Wing Chun is a martial art made by a pair of girls. If you think all martial arts are for tough guys, then you haven't tried Wing Chun.
I don't train in any Wing Chun club myself these days, but there are still plenty of local clubs in Birmingham to choose from. I love Wing Chun in the way that I feel it, but I so rarely see it being taught in this way.
Who knows who's right or wrong when training with inflexible drills? But Sticking Hands is a very sensitive, open-minded training exercise. There's not much room for blagging when you test a guy by his sticking hands.
So when you check out your local Wing Chun Kung Fu club, pay special attention to the teacher's sticky hands.
Like Bruce Lee said, absorb what is useful, disregard the rest, and add what is uniquely your own. But be careful of offending some teachers who may not be keen to welcome free-thinking students.
Thinking of joining a local Wing Chun Kung Fu club in or near to Birmingham, UK? You may find this map of local clubs quite useful...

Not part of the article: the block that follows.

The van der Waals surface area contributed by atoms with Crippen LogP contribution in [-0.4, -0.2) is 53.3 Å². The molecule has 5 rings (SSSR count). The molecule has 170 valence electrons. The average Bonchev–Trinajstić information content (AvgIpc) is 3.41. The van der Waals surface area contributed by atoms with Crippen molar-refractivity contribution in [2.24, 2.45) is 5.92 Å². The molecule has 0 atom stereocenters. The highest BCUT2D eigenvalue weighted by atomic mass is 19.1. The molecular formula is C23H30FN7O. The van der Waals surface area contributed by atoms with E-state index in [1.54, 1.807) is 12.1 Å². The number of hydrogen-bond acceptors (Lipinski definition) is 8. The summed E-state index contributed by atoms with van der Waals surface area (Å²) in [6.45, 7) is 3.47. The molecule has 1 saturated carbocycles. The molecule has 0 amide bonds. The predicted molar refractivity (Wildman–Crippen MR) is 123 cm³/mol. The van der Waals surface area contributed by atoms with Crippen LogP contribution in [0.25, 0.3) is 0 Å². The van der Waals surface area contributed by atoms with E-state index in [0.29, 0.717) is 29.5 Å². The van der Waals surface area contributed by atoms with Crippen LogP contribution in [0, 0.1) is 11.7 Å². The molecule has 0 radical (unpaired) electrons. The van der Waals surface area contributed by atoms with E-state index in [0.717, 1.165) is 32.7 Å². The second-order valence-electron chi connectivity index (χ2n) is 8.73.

Wing Chun Kung Fu is a Chinese martial art, adapted from Shaolin Kung Fu. Shaolin itself is the grassroots of most popular styles of oriental martial arts, having been practiced widely in China for 1500 years, since Bodidharma brought Buddhism to China from India.
Wing Chun was founded by Ng Mui, a Shaolin Nun who escaped the destruction of the Shaolin temple a few hundred years ago with 4 other grandmasters, often called the Five Elders. Ng Mui taught a teenage girl called Yim Wing Chun, after whom the style was named.
Wing Chun was made with the intention of simplifying the basic Shaolin martial arts moves and making them more efficient in combat, with less focus on performing arts or imitation of animals.
Wing Chun is primarily focused on striking, and of course also on blocking strikes.
Wing Chun (from Cantonese Chinese) is also known as:
Kung Fu (from Chinese) is also known as: